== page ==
quarta-feira, 7 de janeiro de 2009

The Pretender

Oldham served drinks and talked about a recent European tour, during which he smuggled psychedelic mushrooms across a border (he hid them in his underwear) and stole a hairpin from a flamenco singer (he hid it in his beard).


The concert hadn’t been Oldham’s idea; it had come from his friend Oscar Parsons, a singer and guitarist from western Virginia (on his MySpace page, he calls himself a “skinny ass billhilly”), who first befriended Oldham by offering him some homemade blueberry moonshine. Parsons wanted to know how much Oldham charged for a concert. Oldham said, “Fuck, anywhere from zero to twenty-five thousand dollars. It depends who asks.”


He looked none the worse for wear-the next afternoon, sitting in his kitchen. Remembering his disappearance the previous night, Oldham said, “I figured I should sleep for, like, an hour and a half. For legal reasons.”


In March, he plans to release “the big record,” a deeply satisfying album called “Beware,” which conjures a mood of resolution, maybe even finality. (In the stately country song “I Don’t Belong to Anyone,” he amplifies the title of his 1993 début album: “I don’t belong to anyone, there’s no one who’ll take care of me / It’s kind of easy to have some fun when you don’t belong to anyone.”) He intends to promote the album with singles, a photo shoot, and a handful of interviews, if only to prove that record promotion doesn’t really work, at least not for him.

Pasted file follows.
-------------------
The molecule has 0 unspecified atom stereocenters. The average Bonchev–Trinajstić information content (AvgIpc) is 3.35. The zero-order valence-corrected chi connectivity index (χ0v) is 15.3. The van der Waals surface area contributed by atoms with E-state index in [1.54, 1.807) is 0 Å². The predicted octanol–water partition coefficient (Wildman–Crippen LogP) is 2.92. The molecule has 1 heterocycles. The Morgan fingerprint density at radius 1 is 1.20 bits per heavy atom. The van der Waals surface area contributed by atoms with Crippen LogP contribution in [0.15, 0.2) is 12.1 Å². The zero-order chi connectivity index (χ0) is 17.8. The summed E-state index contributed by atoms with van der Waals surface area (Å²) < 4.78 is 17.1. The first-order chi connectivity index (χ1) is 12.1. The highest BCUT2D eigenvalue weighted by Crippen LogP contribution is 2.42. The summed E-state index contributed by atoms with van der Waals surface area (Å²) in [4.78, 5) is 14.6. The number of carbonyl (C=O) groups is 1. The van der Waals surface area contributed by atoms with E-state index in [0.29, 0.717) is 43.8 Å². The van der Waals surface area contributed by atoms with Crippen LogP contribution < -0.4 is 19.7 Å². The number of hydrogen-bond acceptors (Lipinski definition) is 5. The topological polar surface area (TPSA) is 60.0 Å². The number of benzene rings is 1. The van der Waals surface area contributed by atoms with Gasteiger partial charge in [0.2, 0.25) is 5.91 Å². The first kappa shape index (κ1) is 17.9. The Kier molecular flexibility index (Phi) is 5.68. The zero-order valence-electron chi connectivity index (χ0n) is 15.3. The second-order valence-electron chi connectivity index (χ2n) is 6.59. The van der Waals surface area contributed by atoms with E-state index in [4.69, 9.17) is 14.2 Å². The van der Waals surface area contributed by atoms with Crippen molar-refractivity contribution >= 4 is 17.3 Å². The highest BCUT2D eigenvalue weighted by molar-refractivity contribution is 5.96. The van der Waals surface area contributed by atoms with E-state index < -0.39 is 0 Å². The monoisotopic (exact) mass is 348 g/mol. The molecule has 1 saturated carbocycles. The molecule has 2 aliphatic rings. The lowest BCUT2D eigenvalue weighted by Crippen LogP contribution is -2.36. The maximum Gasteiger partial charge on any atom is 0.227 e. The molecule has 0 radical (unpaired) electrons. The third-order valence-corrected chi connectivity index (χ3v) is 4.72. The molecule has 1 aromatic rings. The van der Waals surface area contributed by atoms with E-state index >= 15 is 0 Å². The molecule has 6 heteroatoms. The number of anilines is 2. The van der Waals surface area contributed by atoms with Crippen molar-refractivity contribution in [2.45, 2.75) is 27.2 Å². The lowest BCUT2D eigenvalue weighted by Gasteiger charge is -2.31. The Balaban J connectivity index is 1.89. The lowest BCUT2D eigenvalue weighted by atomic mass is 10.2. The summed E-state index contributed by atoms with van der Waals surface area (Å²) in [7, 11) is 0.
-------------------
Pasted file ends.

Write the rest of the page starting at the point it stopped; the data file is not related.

“Sometimes,” he says, “we need to tell ourselves that we’re not going to do certain things, just in order to stay sane.”


He proffered a copy, with an inscription inside: “K. GOOD LUCK. BPB.” But it was clear that he wasn’t feeling entirely optimistic about having agreed to a magazine profile. “My mother’s a huge fan, and I really liked that Merle piece, but definitely there’s already . . .” He trailed off. “I don’t know. I really hate press. And it’s . . . yeah.” ♦

(daqui, via Vidro Duplo.)

Arquivo do blogue

«I always contradict myself»

Richard Burton em Bitter Victory, de Nicholas Ray.